For long term craft addicts – count me in – the Crafts Council’s recent Market for Craft Report was a marvellous marker that the world is catching up. How uplifting to find that recently seven out of ten adults in the UK have bought 25m+ handcrafted objects, such as jewellery, ceramics, textiles, glass and furniture. And that the future is craft, because Millennials and Gen-Z are now the biggest craft consumers.
Furthermore, this age group doesn’t just collect – they love to have a go. Thus we learn that “65% of Gen-Z and 61% of Millennials have undertaken some form of craft activity in the last 12 months”. We’ve already seen a huge fan-base for TV programmes like the Great Pottery Throw Down and the Great British Sewing Bee. And that was before lockdown. Social media posts have shown a mass rush to craft nationwide in the past few months. John Lewis and Hobbycraft are just two suppliers who’ve had a surge in sales of materials, equipment and kits.
What a wonderful opportunity for Design Nation members, I thought. Could tutorials/workshops create income as sales possibly fall off from galleries, shops and markets? You have the skills. They have the appetite. It’s just a question of bringing the two together.
Well, not “just”. Teaching is a skill in itself. Making is often a solitary process, so engaging with a group could be daunting. And there’s a lot of preparation and organisation. So I emailed a few of our Design-Nation members who were already hosting workshops, asking for tips. They responded at length. Thank you!
I can’t share everything, but I’ve picked out points that particularly struck me. Perhaps the silver lining of lockdown is the way classes have evolved online.
Rachel creates lighting and installations using Velcro. Working with galleries or public bodies, she also does workshops for adults and children, starting ten years ago – “quite accidentally”. Now workshops are important for her life as an artist – and for her income. Sadly, Covid has cancelled nearly all workshops. But in July, working with an art gallery, she began a weekly digital craft hack for young children, using very basic materials. Called Mini Crafts for Little Hands, there’ll have been 40 episodes by March 2021! Supporting craft packs are launching this autumn.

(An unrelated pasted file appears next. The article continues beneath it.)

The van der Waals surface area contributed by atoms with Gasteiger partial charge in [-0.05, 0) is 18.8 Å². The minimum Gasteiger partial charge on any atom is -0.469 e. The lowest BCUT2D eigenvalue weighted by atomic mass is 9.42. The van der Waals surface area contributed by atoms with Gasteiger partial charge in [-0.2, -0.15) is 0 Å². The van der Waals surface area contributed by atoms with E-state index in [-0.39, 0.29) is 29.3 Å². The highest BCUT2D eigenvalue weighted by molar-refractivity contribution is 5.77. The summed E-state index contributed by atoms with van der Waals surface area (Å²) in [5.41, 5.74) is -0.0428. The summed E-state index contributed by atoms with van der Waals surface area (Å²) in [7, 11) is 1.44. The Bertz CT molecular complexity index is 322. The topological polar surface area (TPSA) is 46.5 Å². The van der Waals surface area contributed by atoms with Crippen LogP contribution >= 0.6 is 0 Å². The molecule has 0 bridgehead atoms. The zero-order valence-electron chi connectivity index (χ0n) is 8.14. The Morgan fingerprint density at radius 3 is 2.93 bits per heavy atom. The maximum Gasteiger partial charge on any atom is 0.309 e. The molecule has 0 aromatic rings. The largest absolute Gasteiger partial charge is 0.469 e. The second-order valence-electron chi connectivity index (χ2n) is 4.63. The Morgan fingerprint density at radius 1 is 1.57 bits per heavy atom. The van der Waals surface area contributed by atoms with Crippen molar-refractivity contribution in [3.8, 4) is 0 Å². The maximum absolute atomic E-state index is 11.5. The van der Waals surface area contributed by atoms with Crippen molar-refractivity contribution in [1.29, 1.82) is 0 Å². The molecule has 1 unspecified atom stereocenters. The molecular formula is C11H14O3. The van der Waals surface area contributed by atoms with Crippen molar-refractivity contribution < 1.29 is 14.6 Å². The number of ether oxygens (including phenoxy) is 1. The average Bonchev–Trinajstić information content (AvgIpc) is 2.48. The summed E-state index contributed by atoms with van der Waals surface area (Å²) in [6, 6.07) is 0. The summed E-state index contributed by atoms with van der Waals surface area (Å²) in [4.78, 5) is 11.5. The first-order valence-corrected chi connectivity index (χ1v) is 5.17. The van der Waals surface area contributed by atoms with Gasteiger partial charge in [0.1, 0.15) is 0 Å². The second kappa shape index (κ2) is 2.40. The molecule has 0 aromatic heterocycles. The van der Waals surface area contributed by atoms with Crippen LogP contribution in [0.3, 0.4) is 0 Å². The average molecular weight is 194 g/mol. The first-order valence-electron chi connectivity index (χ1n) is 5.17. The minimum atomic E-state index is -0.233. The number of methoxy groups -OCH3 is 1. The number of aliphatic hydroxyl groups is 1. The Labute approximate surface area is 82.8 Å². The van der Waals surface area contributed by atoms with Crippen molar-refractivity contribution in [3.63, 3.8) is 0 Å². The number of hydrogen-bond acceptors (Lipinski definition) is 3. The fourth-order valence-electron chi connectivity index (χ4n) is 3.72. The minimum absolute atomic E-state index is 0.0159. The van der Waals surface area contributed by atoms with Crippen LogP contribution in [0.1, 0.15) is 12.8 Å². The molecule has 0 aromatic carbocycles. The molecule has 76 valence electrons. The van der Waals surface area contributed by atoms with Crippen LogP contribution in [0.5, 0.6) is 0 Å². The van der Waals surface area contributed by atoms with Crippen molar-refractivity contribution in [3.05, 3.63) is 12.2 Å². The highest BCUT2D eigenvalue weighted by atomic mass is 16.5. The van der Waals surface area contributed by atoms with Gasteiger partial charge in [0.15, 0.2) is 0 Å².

Linda Bloomfield, West London, ceramicist. Social media: @LindaThePotter
Linda shares her unique expertise in glazes at Forest Row School of Ceramics in East Sussex. Groups of 12 are now spread over two rooms. A scientist by training, Linda has created an online course with a chemistry talk and practical demo. “My three streams of income have been crucial for me during the pandemic – selling pots, writing books, and workshops online and (after lockdown) in person.”
Maria Sigma, Deptford, London, weaver and textile designer. Social media: @mariasigma_woventextiles
Maria is a weaver committed to “zero waste”. She started her workshops in 2017: intensive four-hour sessions of hand-weaving for four people at a time. However, she’s understandably on hold as “I don’t feel safe enough to interact with people indoors.”
Emily Jo Gibbs; South East London, embroiderer and portrait artist. Social media: @emilyjogibbs
Emily’s hand-stitched textiles have delicate details and a quiet beauty. She’s been doing workshops for groups of 10-12 people for over ten years, teaching her signature hand-stitched silk organza appliqué. But then came Covid and universal cancellations. Her regular income from teaching had dried up, but the Arts Council gave her emergency funding to develop online classes. These are made at her kitchen table filmed on two iPhones. “The main thing I needed was good daylight! The film quality wasn’t nearly so good on an overcast day.” Her husband did the editing. She also taught a class on Zoom for Selvedge, and provided fabric packs – “but that’s very labour intensive.”